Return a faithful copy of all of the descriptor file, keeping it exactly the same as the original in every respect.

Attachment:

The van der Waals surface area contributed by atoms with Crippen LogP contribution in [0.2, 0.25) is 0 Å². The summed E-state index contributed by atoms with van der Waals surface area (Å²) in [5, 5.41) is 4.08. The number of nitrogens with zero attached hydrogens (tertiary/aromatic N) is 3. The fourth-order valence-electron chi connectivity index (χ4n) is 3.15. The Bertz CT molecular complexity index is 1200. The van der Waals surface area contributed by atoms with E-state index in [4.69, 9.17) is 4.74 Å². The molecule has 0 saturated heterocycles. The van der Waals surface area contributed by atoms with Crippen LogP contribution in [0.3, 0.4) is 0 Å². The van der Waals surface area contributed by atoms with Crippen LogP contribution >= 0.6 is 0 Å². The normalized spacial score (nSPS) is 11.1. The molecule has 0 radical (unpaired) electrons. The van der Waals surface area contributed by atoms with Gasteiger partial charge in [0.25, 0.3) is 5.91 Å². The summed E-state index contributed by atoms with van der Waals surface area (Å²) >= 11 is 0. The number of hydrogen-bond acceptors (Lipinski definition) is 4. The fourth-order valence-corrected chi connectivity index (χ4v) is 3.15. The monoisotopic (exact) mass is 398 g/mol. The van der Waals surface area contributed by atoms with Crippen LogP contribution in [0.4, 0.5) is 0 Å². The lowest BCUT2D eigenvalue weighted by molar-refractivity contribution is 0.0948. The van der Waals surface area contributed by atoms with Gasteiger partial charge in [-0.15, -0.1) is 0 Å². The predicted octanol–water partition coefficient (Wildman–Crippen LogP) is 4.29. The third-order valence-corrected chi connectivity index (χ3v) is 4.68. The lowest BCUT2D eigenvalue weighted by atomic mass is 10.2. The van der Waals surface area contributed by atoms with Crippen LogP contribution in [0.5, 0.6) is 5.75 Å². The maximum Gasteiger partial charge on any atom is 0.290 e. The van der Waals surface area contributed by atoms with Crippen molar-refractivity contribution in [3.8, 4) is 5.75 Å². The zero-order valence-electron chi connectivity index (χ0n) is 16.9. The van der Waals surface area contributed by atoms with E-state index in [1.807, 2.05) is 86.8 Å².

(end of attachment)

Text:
The van der Waals surface area contributed by atoms with Crippen LogP contribution in [0.2, 0.25) is 0 Å². The summed E-state index contributed by atoms with van der Waals surface area (Å²) in [5, 5.41) is 4.08. The number of nitrogens with zero attached hydrogens (tertiary/aromatic N) is 3. The fourth-order valence-electron chi connectivity index (χ4n) is 3.15. The Bertz CT molecular complexity index is 1200. The van der Waals surface area contributed by atoms with E-state index in [4.69, 9.17) is 4.74 Å². The molecule has 0 saturated heterocycles. The van der Waals surface area contributed by atoms with Crippen LogP contribution in [0.3, 0.4) is 0 Å². The van der Waals surface area contributed by atoms with Crippen LogP contribution >= 0.6 is 0 Å². The normalized spacial score (nSPS) is 11.1. The molecule has 0 radical (unpaired) electrons. The van der Waals surface area contributed by atoms with Gasteiger partial charge in [0.25, 0.3) is 5.91 Å². The summed E-state index contributed by atoms with van der Waals surface area (Å²) >= 11 is 0. The number of hydrogen-bond acceptors (Lipinski definition) is 4. The fourth-order valence-corrected chi connectivity index (χ4v) is 3.15. The monoisotopic (exact) mass is 398 g/mol. The van der Waals surface area contributed by atoms with Crippen LogP contribution in [0.4, 0.5) is 0 Å². The lowest BCUT2D eigenvalue weighted by molar-refractivity contribution is 0.0948. The van der Waals surface area contributed by atoms with Gasteiger partial charge in [-0.15, -0.1) is 0 Å². The predicted octanol–water partition coefficient (Wildman–Crippen LogP) is 4.29. The third-order valence-corrected chi connectivity index (χ3v) is 4.68. The lowest BCUT2D eigenvalue weighted by atomic mass is 10.2. The van der Waals surface area contributed by atoms with Crippen LogP contribution in [0.5, 0.6) is 5.75 Å². The maximum Gasteiger partial charge on any atom is 0.290 e. The van der Waals surface area contributed by atoms with Crippen molar-refractivity contribution in [3.8, 4) is 5.75 Å². The zero-order valence-electron chi connectivity index (χ0n) is 16.9. The van der Waals surface area contributed by atoms with E-state index in [1.807, 2.05) is 86.8 Å².